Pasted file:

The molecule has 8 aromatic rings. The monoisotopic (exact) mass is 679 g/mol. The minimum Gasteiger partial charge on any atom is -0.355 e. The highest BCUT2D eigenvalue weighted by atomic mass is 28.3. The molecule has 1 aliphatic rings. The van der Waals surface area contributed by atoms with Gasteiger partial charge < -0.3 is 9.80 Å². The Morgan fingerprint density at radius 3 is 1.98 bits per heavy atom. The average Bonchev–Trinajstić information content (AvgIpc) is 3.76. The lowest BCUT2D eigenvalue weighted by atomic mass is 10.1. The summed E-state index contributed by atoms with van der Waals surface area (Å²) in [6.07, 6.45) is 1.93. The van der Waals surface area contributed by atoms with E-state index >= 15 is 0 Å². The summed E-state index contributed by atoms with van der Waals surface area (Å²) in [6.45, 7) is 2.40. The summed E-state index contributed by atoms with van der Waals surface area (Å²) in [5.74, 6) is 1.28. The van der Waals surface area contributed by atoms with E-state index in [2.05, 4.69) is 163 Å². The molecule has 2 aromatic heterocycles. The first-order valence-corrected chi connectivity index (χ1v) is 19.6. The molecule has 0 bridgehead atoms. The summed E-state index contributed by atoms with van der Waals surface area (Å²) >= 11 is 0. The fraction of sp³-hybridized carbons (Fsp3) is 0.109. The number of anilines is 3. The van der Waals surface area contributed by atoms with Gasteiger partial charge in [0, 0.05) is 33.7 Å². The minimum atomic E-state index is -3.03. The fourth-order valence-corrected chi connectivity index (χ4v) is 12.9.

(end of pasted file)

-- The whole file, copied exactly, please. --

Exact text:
The molecule has 8 aromatic rings. The monoisotopic (exact) mass is 679 g/mol. The minimum Gasteiger partial charge on any atom is -0.355 e. The highest BCUT2D eigenvalue weighted by atomic mass is 28.3. The molecule has 1 aliphatic rings. The van der Waals surface area contributed by atoms with Gasteiger partial charge < -0.3 is 9.80 Å². The Morgan fingerprint density at radius 3 is 1.98 bits per heavy atom. The average Bonchev–Trinajstić information content (AvgIpc) is 3.76. The lowest BCUT2D eigenvalue weighted by atomic mass is 10.1. The summed E-state index contributed by atoms with van der Waals surface area (Å²) in [6.07, 6.45) is 1.93. The van der Waals surface area contributed by atoms with E-state index >= 15 is 0 Å². The summed E-state index contributed by atoms with van der Waals surface area (Å²) in [6.45, 7) is 2.40. The summed E-state index contributed by atoms with van der Waals surface area (Å²) in [5.74, 6) is 1.28. The van der Waals surface area contributed by atoms with E-state index in [2.05, 4.69) is 163 Å². The molecule has 2 aromatic heterocycles. The first-order valence-corrected chi connectivity index (χ1v) is 19.6. The molecule has 0 bridgehead atoms. The summed E-state index contributed by atoms with van der Waals surface area (Å²) >= 11 is 0. The fraction of sp³-hybridized carbons (Fsp3) is 0.109. The number of anilines is 3. The van der Waals surface area contributed by atoms with Gasteiger partial charge in [0, 0.05) is 33.7 Å². The minimum atomic E-state index is -3.03. The fourth-order valence-corrected chi connectivity index (χ4v) is 12.9.